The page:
One of the things people think about the coldest part of winter is, "at least it will kill the bugs." However, that is not true for all species.
Each species has its own life cycle characteristics, so the stage an insect overwinters in and how tolerant it is to temperature tells the true story.
Below are some examples of the area's more common insects and how they overwinter in Fairfield County.
Let's begin with the honey bee. The queen and sterile female workers overwinter in the hive. In spring, the eggs are laid, and the workers will feed the larvae and tend to the pupa. In late spring or summer, the fertile males and females appear, and the queen will leave the hive with a swarm of workers to start a new colony.
Bumblebees have hibernating queens that arrive in spring to establish underground colonies. Again, the workers -- all sterile females -- forage and tend to the larvae and pupae. Late in the season, males and young queens emerge, leave the nest and mate. Males, workers and the old queens die, with new queens overwintering to repeat the cycle.
The common house fly female lays her eggs in clusters on garbage or manure. Eggs hatch within a day, and the larvae mature in five days, pupate and emerge as adults in another five days. House flies produce many generations per year. That is why you will see adult flies in a sunny windowsill on warm winter days.
Fireflies, also known as lightning bugs, lay their eggs on the ground during warmer weather. The larvae become active, preying on snails and other small animals. The larvae then hibernate and enter the pupa stage. Adults will emerge the next summer. Fireflies produce only one generation per year.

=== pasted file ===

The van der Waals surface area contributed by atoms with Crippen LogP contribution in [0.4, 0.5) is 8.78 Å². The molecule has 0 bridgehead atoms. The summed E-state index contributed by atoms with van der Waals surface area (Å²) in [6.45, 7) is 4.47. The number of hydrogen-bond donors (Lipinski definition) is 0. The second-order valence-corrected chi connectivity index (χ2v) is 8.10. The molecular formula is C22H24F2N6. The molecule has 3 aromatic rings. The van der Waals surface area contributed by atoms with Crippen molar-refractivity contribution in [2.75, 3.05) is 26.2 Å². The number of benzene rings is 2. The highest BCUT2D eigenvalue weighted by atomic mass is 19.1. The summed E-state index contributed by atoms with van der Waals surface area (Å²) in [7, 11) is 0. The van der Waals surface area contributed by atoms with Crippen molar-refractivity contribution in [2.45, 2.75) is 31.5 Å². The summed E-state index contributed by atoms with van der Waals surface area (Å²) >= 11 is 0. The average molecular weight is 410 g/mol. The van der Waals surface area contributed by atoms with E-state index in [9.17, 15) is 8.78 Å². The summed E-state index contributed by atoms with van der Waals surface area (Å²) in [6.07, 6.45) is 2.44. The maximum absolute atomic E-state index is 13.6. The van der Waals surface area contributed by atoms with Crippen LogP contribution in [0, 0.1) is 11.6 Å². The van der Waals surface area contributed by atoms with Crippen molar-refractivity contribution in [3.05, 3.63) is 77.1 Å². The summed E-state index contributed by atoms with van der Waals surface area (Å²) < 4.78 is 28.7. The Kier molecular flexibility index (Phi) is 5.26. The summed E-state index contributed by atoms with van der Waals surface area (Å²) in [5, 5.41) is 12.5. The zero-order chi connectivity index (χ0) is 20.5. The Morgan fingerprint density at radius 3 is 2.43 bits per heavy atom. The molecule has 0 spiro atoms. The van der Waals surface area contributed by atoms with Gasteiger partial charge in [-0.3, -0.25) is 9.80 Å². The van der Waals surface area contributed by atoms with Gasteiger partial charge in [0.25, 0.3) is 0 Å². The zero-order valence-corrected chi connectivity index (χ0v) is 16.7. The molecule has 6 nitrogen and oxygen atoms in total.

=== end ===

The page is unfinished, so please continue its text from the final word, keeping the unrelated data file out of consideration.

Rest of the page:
An aphid's life cycle is variable. Eggs survive winter and hatch into wingless females that give birth to more wingless females, but no males. They then progress to a winged generation that moves to another host plant where more wingless females migrate back to the initial host plant. Finally, males are produced, mating occurs and eggs are laid.
Lastly is the dreaded mosquito. Their eggs are laid singly or in small clusters on water or damp ground prone to flooding. Wiggly larvae feed on tiny aquatic plants and animals, then molt into active pupae. The adult mosquito emerges at the water's surface from floating pupae. Mosquitoes have one or more generations per year.
This winter, it seems unlikely Fairfield County will experience extreme cold or even the annual spring thaw. Keep an eye on those insects as they emerge.
General Manager - Staff Entomologist